Today, we go to doctors when we’re sick; when our body is broken and we need to feel better.
But it hasn’t always been like that.
In Ancient China, doctors were employed to keep patients healthy; if they got sick, the payment stopped, according to a book written around 200 BC.
The ancients realised that prevention is better than a cure. Today, we’re just beginning to understand that. On World Cancer Day 2014, experts acknowledged that prevention has a crucial role to play in stemming the “tidal wave of cancer” that we are facing.
Recently I’ve been asked to give a number of talks on cancer prevention and I thought I’d share with you one important area I’m covering – mushrooms. I consider them to be one of five food groups we should eat every day.
Not only do mushrooms provide broad-spectrum anti-cancer benefits, they can also:
* Boost libido
* Provide vitamin D3
* Support the liver and kidneys
* Protect against environmental stressors
* Defend against parasites, yeasts and molds
I love button mushrooms on spelt sourdough – with a slug of balsamic and crushed garlic; I make a mean fish stir fry with shiitake mushrooms, snow peas and bean sprouts; and recently I’ve been treating myself to Natasha Corrett’s Wild Mushroom Quinoa Risotto from her new cookbook Honestly Healthy for Life.
Supplements are a good option for those who ‘aren’t so mushroom’ as the French like to say when they’d rather not eat something. I can’t vouch for every medicinal mushroom product on the market, but there are two which Mum and I take and that I recommend to clients.
Just to be clear I do not receive any financial benefit from naming these supplements – I simply believe in the integrity of the sellers and am impressed by the research.
Please do feel free to leave your own suggestions in the comments section at the bottom of this post.
Mushrooms contain beta-glucans, which stimulate our immune system to detect and destroy tumour cells.
But if you’re looking for a nutritional upgrade, I’d ditch the standard button mushrooms in favour of the following:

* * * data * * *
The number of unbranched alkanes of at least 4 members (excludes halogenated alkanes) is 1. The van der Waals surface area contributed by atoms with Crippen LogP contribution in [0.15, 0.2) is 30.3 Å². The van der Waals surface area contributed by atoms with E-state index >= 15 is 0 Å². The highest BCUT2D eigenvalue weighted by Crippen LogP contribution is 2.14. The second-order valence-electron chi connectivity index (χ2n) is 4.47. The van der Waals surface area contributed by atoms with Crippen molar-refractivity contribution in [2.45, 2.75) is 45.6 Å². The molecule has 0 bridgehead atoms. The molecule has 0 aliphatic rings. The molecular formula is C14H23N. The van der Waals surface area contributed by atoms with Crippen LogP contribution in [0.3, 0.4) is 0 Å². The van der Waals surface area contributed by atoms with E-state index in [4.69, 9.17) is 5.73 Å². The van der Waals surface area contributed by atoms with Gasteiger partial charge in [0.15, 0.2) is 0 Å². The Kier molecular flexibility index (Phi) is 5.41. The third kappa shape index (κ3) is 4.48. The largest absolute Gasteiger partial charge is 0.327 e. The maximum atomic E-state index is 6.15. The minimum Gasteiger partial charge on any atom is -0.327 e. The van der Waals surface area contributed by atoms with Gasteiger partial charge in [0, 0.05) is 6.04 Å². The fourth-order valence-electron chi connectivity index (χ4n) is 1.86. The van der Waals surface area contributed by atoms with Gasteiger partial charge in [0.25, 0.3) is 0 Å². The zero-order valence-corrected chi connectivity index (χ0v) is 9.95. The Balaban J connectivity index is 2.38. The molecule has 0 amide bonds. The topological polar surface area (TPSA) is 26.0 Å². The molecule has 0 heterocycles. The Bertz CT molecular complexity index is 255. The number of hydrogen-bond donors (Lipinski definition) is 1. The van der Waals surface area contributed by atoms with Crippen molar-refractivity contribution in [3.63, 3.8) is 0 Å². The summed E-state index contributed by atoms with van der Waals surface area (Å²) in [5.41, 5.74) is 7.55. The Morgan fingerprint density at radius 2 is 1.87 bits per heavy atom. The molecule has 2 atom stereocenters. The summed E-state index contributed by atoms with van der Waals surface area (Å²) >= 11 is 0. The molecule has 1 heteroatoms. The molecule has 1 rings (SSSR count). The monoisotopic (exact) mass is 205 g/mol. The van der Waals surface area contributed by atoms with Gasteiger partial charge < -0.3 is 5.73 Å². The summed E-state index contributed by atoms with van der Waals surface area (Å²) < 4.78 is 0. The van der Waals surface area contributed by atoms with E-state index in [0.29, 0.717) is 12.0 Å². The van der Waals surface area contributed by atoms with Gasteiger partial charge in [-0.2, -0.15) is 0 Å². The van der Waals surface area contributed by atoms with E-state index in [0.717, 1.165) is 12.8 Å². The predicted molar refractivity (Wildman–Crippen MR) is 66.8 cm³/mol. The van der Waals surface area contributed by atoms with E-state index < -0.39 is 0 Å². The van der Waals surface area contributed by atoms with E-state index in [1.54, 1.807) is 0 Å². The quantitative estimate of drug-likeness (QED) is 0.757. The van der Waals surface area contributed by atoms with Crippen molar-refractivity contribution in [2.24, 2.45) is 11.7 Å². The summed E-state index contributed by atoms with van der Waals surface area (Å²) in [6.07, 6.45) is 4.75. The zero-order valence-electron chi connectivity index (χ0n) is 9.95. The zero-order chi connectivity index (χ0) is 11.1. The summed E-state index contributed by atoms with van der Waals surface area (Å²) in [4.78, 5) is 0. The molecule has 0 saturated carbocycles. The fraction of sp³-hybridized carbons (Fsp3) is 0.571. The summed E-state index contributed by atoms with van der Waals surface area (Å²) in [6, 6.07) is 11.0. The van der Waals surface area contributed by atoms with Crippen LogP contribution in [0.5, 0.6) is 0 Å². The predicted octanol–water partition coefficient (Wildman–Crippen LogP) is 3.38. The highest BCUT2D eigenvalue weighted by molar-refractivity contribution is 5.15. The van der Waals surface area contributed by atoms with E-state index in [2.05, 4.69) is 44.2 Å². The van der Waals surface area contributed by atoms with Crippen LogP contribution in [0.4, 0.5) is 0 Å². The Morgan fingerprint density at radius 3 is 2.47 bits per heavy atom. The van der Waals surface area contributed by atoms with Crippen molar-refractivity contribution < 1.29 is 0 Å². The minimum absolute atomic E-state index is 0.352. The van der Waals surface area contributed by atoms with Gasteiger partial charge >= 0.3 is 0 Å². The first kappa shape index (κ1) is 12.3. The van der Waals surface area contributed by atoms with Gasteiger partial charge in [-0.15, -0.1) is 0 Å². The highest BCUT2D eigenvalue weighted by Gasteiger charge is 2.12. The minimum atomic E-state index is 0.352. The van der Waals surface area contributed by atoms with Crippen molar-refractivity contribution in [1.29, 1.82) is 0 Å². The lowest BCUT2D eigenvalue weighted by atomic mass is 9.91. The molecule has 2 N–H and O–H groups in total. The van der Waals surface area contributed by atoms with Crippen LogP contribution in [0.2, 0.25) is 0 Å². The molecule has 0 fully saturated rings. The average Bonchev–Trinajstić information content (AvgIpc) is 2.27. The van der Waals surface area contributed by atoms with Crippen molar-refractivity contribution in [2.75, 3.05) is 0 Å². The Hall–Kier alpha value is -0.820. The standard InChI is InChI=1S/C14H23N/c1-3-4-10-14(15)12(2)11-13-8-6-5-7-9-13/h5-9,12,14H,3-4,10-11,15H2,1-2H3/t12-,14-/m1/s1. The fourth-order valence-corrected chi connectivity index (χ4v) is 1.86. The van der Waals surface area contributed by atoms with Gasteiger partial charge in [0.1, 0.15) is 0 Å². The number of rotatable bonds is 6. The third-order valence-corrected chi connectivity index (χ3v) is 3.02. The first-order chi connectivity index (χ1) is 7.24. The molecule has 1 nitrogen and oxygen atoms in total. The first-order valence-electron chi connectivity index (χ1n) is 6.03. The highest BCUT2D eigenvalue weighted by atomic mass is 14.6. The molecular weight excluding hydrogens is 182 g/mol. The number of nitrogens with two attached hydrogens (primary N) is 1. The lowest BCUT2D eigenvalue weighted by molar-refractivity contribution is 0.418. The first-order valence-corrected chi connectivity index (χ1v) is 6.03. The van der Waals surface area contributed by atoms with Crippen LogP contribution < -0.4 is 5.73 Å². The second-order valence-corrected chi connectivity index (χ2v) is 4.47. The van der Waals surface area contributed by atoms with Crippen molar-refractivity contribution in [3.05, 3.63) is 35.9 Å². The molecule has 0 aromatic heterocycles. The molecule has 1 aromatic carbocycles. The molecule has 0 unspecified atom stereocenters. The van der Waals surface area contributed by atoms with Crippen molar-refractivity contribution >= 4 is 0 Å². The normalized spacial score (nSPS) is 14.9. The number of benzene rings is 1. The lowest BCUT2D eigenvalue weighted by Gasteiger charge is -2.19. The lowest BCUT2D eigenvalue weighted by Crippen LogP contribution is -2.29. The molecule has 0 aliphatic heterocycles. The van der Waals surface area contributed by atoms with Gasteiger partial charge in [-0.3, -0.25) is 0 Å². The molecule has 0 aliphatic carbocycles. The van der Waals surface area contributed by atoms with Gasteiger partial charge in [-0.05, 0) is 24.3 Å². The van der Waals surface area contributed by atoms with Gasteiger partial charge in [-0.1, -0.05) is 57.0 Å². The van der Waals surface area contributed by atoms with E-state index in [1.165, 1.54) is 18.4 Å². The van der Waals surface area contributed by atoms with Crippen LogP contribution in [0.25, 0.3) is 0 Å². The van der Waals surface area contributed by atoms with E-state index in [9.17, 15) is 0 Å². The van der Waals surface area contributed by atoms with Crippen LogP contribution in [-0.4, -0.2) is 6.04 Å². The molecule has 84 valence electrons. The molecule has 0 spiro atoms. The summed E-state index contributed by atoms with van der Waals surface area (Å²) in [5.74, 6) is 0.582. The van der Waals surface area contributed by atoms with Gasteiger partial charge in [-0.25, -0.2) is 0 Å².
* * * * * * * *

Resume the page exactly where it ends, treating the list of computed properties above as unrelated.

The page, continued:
Shiitake: You’ll get a nice boost of vitamin D3 AND a dose of a powerful anticancer compound called AHCC (active hexose correlated compound).
What to do with them: Buy a packet of dried shiitake mushrooms, soak them for twenty minutes in warm water and add them to stir-fries, miso soup or sauté them with some Tamari sauce and serve with a grass-fed steak.
The Research: Shiitake mushrooms have been shown to help people with liver cancer live longer and now new research shows they may also help prevent cervical cancer and keep it from coming back. The latter finding was revealed at the annual Gynecological Oncology meeting in Florida this year.
Reishi: The tough woody texture means Reishi mushrooms aren’t ideal for eating – but they are packed with medicinal value.
Referred to as the ‘mushroom of immortality’ the ancient Chinese used Reishi to sharpen memory, improve mood and to boost longevity and youthfulness.
Today we also know Reishi mushrooms stimulate the production of glutathione (known as the mother of all antioxidants) have powerful anti-cancer, anti-tumour abilities and might even help with diabetes, herpes and HIV.
David Wolfe, a leading authority on nutrition, is a huge Reishi fan. He said in a recent lecture ‘ It activates a feeling of wellbeing within your heart,’ and ‘it seems to have an accumulative affect that lasts over the years.’
What to do with them: Try Reishi Spores or Reishi Triterpene Crystals.